In the tense weeks following the attacks of September 11, security has been on everyone's mind, both on a personal and corporate scale. An analyst report and an ominous think tank prognosis have taken closer looks at what companies must do to better safeguard their data on the Web as well as the top ten trends the future holds for high tech security.
In a report released last week, Jupiter Media Metrix found that while 40 percent of companies with an online presence were concerned with the effects an online security breach would have on consumer confidence, only 12 percent believed an intrusion would result in financial losses. As a result, most companies plan for very little growth in security spending, according to Jupiter analysts.
"There is a fundamental lack of understanding out
there when it comes to the gravity of security breaches," said David Schatsky, Jupiter senior analyst
and research director. "As businesses
consolidate their enterprise data, it becomes easier for attackers to reach.
Even if files on the Web server itself are relatively inconsequential, a
hacker can reach through customer-facing applications to data used by other
According to a Jupiter executive survey from July 2001, nearly 50 percent of Web site
managers and chief information officers (CIOs) consider the sensitivity of
their site's data as "low." The most recent survey revealed that although 29 percent of Web managers and CIOs believe the risk of an attack on their sites is "low," a third of these classify the sensitivity of their data as "high."
Jupiter analysts recommend that companies not undervalue their assets and keep abreast of the latest technologies in site security, both in-house and outsourced. Any business on the Web should be prepared for an attack, and those willing to admit that their data is valuable should be doubly concerned, according to Jupiter.
In a related report, The Institute for Global Futures today predicted the top 10 trends in the future of high tech security. The ominous but plausible forecasts affect individuals, business and government and reflect emerging and future trends in technological threats to society, according to the San Francisco-based think tank.
"These ten top trends are a recipe for how to prepare today for an extreme future where personal
and economic threats will be common to our reality," said Dr. James Canton, CEO of the
Institute for Global Futures. "New technologies may help protect us, but with a great cost to our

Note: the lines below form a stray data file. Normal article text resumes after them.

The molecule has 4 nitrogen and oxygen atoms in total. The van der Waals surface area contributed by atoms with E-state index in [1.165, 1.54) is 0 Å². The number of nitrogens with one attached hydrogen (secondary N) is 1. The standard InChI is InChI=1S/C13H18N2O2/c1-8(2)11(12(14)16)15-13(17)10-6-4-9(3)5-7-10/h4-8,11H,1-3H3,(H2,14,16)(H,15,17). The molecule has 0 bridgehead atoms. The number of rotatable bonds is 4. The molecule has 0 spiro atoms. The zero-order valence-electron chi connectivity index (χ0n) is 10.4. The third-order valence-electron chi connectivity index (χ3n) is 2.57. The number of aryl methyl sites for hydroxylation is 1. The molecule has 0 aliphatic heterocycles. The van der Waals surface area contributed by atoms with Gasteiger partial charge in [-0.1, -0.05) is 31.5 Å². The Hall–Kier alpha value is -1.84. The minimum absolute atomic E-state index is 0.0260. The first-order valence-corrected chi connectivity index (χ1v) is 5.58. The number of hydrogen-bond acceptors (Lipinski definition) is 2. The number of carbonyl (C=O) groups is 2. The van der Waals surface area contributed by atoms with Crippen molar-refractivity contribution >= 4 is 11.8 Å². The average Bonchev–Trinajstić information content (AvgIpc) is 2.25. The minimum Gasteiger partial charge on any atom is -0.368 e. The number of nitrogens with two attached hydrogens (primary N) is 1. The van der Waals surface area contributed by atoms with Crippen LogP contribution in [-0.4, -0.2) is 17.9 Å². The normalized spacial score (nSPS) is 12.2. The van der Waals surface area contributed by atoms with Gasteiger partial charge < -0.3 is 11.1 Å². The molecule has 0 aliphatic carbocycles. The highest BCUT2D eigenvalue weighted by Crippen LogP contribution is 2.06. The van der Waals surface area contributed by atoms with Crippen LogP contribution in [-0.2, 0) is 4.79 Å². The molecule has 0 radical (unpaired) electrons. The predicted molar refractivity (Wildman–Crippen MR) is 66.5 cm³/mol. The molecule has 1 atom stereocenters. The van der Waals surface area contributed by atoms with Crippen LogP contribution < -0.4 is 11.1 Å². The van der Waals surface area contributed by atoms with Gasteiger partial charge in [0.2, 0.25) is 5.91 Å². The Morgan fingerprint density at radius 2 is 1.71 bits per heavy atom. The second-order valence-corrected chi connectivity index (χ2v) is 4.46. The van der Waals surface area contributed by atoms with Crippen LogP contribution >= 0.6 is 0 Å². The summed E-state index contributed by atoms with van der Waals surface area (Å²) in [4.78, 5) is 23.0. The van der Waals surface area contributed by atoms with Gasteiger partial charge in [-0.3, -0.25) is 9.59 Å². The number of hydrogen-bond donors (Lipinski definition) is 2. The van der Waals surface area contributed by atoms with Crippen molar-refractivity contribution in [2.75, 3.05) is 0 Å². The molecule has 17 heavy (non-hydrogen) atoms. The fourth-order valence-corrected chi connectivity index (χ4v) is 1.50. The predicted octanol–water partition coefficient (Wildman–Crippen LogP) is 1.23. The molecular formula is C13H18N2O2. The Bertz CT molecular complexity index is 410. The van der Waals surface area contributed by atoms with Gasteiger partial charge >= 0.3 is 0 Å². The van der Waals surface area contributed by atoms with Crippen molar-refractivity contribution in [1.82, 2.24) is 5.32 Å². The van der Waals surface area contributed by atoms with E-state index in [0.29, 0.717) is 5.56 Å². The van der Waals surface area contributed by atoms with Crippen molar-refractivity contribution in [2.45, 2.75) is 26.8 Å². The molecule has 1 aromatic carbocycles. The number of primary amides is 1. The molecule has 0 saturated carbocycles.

privacy, while we deal with a new paradigm of risks never before imagined."
Topping the list is a new type of war the firm calls Economic Information Warfare, in which entire economies will be assaulted online on a global scale. The institute's predictions range from national genome-based ID cards to agri-terrorism and a new generation of computer virus that will be used by both sides of attacks.
Below are the Top Ten Trends in the Future of High Tech Security from the Institute for Global
The Top Ten Trends in the Future of Security: What's Coming?
1. Economic Information Warfare (EIW): consisting of sophisticated attacks against economies, commerce and enterprises will accelerate as a global threat.
2. Smart Watchers: a new generation of super-sensitive satellite and video networked
electronic surveillance. Real-time personal face scanning/ suspicion profiling tied to supercomputers, sensory-aware networks and data
warehouses will determine risks, provide prevention strategies and intelligence on
3. National Identity Cards: with embedded smart chips, containing an individual's entire
genomic profile; act as secure personal identifier. Wirelessly
authenticate an individual's location, security clearance level and identity to intelligent networks tied to government, transportation, banking, telecom and enterprises.
4. Pandoras: the next generation of computer virus attacks. Self-mutating viruses
created to destabilize, confuse and destroy critical electronic infrastructures essential to
industry and government. Used as offensive and defensive weapons by all
5. Sniffers: designed to automatically sense, watch, search and identify individuals with
critical information, weapons or bombs will have the capability to navigate physical,
wireless and electronic realities.
6. Secure-Wearables: embedded, bio-reactive nano-
chips with personal pin codes and GPS location monitoring. Assist in security tracking
and recovery after kidnapping or theft.
7. Digitally Engineered Personalities (DEPS): personal sensors throughout the global
telecom Internet network. Provide 24/7 follow-you-anywhere security protection for
individuals, enterprises and governments.
8. Biometric Authentication: facial, eye, fingerprint and genomic scanning will be
necessary to validate an individual's physical or virtual entry into electronic networks or
physical areas. Security tattoos with bar-scans will be popular and fashionable.
9. Biowar and Agri-Terrorism: targeting the destruction of targeted ecosystems will
emerge as common threats, putting at risk public health, soil, food and water resources.
10. Increase in Personal Privacy Violations: new laws required to protect and
preserve individual freedoms.
The Institute for Global Futures